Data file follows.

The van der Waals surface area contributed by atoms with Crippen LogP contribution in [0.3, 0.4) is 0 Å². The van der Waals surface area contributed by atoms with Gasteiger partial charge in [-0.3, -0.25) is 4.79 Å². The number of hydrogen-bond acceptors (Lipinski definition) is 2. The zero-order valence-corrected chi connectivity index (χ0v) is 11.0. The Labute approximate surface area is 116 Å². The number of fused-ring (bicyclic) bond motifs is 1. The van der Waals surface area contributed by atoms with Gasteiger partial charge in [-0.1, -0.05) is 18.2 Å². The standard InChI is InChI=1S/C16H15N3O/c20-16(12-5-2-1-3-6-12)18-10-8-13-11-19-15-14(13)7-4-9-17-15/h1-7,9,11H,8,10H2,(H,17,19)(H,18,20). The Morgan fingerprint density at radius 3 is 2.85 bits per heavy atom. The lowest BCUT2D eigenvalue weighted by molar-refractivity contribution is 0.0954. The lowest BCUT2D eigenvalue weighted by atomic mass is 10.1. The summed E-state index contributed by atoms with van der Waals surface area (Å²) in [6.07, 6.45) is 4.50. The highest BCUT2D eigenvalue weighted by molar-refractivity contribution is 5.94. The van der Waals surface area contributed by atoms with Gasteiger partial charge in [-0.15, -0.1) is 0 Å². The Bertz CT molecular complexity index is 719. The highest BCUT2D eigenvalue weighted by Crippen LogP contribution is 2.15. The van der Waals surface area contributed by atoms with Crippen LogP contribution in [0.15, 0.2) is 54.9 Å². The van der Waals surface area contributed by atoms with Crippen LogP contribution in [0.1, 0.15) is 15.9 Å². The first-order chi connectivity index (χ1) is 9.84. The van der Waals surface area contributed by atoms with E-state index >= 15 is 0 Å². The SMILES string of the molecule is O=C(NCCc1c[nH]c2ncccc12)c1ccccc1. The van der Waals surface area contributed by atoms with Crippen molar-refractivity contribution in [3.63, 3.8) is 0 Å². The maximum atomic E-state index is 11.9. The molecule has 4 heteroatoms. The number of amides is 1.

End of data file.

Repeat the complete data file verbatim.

The van der Waals surface area contributed by atoms with Crippen LogP contribution in [0.3, 0.4) is 0 Å². The van der Waals surface area contributed by atoms with Gasteiger partial charge in [-0.3, -0.25) is 4.79 Å². The number of hydrogen-bond acceptors (Lipinski definition) is 2. The zero-order valence-corrected chi connectivity index (χ0v) is 11.0. The Labute approximate surface area is 116 Å². The number of fused-ring (bicyclic) bond motifs is 1. The van der Waals surface area contributed by atoms with Gasteiger partial charge in [-0.1, -0.05) is 18.2 Å². The standard InChI is InChI=1S/C16H15N3O/c20-16(12-5-2-1-3-6-12)18-10-8-13-11-19-15-14(13)7-4-9-17-15/h1-7,9,11H,8,10H2,(H,17,19)(H,18,20). The Morgan fingerprint density at radius 3 is 2.85 bits per heavy atom. The lowest BCUT2D eigenvalue weighted by molar-refractivity contribution is 0.0954. The lowest BCUT2D eigenvalue weighted by atomic mass is 10.1. The summed E-state index contributed by atoms with van der Waals surface area (Å²) in [6.07, 6.45) is 4.50. The highest BCUT2D eigenvalue weighted by molar-refractivity contribution is 5.94. The van der Waals surface area contributed by atoms with Gasteiger partial charge in [-0.15, -0.1) is 0 Å². The Bertz CT molecular complexity index is 719. The highest BCUT2D eigenvalue weighted by Crippen LogP contribution is 2.15. The van der Waals surface area contributed by atoms with Crippen LogP contribution in [0.15, 0.2) is 54.9 Å². The van der Waals surface area contributed by atoms with Crippen LogP contribution in [0.1, 0.15) is 15.9 Å². The first-order chi connectivity index (χ1) is 9.84. The van der Waals surface area contributed by atoms with E-state index >= 15 is 0 Å². The SMILES string of the molecule is O=C(NCCc1c[nH]c2ncccc12)c1ccccc1. The van der Waals surface area contributed by atoms with Crippen molar-refractivity contribution in [3.63, 3.8) is 0 Å². The maximum atomic E-state index is 11.9. The molecule has 4 heteroatoms. The number of amides is 1.